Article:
Grateful is often defined as having an appreciation for the benefits received. When reflecting on the many clients that NextLevel Thinking has had the opportunity to serve over the last 20 years, the characterization of our ideal client has become rather obvious, and it starts with gratefulness. And we have been grateful for each and every one of them.
Several years ago, we asked our clients why they were grateful for NextLevel Thinking. From our perspective, the good news was that they very much appreciated our ability to challenge the status quo, push in new and sometimes uncomfortable directions, and refuse mediocrity! They said things like:
“They really take the time to understand your business. They are not your typical marketing firm!!!”
“Good people to work with that produce results. They will push your thinking, so be open-minded.”
“NLT is like no other marketing firm around. They challenge business leaders to view themselves clearly through the eyes of their customers, and they use that perspective as the foundation for building a meaningful marketing strategy that deeply connects a company to those they wish to serve.”
How do we find our grateful clients? Well, you really never know until the relationship unfolds, but during all of our initial discussions we try really hard to give our potential clients a realistic preview of what it is going to be like working with our firm.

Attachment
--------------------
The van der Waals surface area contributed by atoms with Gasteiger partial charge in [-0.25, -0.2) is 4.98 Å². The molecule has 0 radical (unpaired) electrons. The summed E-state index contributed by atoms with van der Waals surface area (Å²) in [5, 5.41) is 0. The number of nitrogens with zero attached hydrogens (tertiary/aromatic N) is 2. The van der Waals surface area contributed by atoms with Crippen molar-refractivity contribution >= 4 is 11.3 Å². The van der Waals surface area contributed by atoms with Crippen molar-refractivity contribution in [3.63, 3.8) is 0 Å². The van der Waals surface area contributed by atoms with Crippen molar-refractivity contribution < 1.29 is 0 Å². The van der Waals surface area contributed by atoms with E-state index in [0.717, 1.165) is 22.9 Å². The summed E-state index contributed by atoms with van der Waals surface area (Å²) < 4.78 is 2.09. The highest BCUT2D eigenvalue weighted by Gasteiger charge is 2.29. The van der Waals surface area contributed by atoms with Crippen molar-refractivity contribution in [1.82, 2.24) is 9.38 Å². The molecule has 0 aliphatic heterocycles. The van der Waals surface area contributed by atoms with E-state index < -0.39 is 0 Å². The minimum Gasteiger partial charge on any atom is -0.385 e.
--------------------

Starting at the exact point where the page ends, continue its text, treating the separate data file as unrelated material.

Interestingly, what we have realized over the years is that a grateful client almost always gets much more benefit from our relationship than a client that is not quite as grateful. Why is this? They value what we do for them, are happy and willing to give us their honest feedback, and they realize and appreciate our expertise in all things marketing strategy.
So, gratefulness goes both ways regarding the benefits received. We are grateful to have the opportunity to help companies reach their next level, and our clients are thankful for the relationship, come back for more each year, and spread a positive word about the NextLevel Thinking experience.